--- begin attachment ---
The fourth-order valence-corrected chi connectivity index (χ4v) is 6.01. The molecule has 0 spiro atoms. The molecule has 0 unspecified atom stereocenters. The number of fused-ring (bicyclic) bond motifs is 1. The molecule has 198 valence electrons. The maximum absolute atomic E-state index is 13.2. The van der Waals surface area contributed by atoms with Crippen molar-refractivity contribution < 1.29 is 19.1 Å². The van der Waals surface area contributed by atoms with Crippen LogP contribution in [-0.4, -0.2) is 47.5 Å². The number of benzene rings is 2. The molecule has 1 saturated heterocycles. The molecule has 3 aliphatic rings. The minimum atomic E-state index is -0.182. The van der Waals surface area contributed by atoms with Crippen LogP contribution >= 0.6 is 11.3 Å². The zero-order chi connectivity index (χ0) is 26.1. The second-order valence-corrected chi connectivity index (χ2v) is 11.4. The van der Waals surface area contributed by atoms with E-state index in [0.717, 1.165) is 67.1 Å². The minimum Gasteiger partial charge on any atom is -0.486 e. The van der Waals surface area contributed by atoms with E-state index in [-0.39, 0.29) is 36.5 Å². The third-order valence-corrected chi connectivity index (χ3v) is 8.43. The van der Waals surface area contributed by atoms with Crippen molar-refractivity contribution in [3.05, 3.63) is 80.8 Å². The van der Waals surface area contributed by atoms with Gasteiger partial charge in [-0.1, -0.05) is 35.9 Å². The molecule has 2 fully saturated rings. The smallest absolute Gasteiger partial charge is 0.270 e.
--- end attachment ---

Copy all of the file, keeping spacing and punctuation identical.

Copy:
The fourth-order valence-corrected chi connectivity index (χ4v) is 6.01. The molecule has 0 spiro atoms. The molecule has 0 unspecified atom stereocenters. The number of fused-ring (bicyclic) bond motifs is 1. The molecule has 198 valence electrons. The maximum absolute atomic E-state index is 13.2. The van der Waals surface area contributed by atoms with Crippen molar-refractivity contribution < 1.29 is 19.1 Å². The van der Waals surface area contributed by atoms with Crippen LogP contribution in [-0.4, -0.2) is 47.5 Å². The number of benzene rings is 2. The molecule has 1 saturated heterocycles. The molecule has 3 aliphatic rings. The minimum atomic E-state index is -0.182. The van der Waals surface area contributed by atoms with Crippen LogP contribution >= 0.6 is 11.3 Å². The zero-order chi connectivity index (χ0) is 26.1. The second-order valence-corrected chi connectivity index (χ2v) is 11.4. The van der Waals surface area contributed by atoms with E-state index in [0.717, 1.165) is 67.1 Å². The minimum Gasteiger partial charge on any atom is -0.486 e. The van der Waals surface area contributed by atoms with E-state index in [-0.39, 0.29) is 36.5 Å². The third-order valence-corrected chi connectivity index (χ3v) is 8.43. The van der Waals surface area contributed by atoms with Crippen molar-refractivity contribution in [3.05, 3.63) is 80.8 Å². The van der Waals surface area contributed by atoms with Gasteiger partial charge in [-0.1, -0.05) is 35.9 Å². The molecule has 2 fully saturated rings. The smallest absolute Gasteiger partial charge is 0.270 e.